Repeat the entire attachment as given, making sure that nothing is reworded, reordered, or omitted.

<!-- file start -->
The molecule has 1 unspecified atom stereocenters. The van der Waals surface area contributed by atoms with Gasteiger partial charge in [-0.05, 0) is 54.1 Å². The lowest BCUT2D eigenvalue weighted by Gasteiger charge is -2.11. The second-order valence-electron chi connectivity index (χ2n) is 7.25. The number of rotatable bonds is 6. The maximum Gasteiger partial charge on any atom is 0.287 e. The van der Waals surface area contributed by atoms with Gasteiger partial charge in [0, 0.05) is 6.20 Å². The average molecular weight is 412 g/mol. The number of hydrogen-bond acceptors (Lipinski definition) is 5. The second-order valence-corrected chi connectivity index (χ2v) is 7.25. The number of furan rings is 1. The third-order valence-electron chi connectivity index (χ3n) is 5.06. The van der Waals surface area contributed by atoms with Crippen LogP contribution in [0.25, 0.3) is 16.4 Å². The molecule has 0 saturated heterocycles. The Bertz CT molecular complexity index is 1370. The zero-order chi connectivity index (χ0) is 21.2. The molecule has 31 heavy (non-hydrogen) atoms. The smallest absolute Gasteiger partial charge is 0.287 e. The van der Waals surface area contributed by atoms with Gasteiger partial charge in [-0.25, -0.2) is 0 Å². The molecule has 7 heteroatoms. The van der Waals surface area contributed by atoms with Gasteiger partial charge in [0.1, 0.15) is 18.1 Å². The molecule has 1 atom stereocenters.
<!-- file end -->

The molecule has 1 unspecified atom stereocenters. The van der Waals surface area contributed by atoms with Gasteiger partial charge in [-0.05, 0) is 54.1 Å². The lowest BCUT2D eigenvalue weighted by Gasteiger charge is -2.11. The second-order valence-electron chi connectivity index (χ2n) is 7.25. The number of rotatable bonds is 6. The maximum Gasteiger partial charge on any atom is 0.287 e. The van der Waals surface area contributed by atoms with Gasteiger partial charge in [0, 0.05) is 6.20 Å². The average molecular weight is 412 g/mol. The number of hydrogen-bond acceptors (Lipinski definition) is 5. The second-order valence-corrected chi connectivity index (χ2v) is 7.25. The number of furan rings is 1. The third-order valence-electron chi connectivity index (χ3n) is 5.06. The van der Waals surface area contributed by atoms with Crippen LogP contribution in [0.25, 0.3) is 16.4 Å². The molecule has 0 saturated heterocycles. The Bertz CT molecular complexity index is 1370. The zero-order chi connectivity index (χ0) is 21.2. The molecule has 31 heavy (non-hydrogen) atoms. The smallest absolute Gasteiger partial charge is 0.287 e. The van der Waals surface area contributed by atoms with Gasteiger partial charge in [-0.25, -0.2) is 0 Å². The molecule has 7 heteroatoms. The van der Waals surface area contributed by atoms with Gasteiger partial charge in [0.1, 0.15) is 18.1 Å². The molecule has 1 atom stereocenters.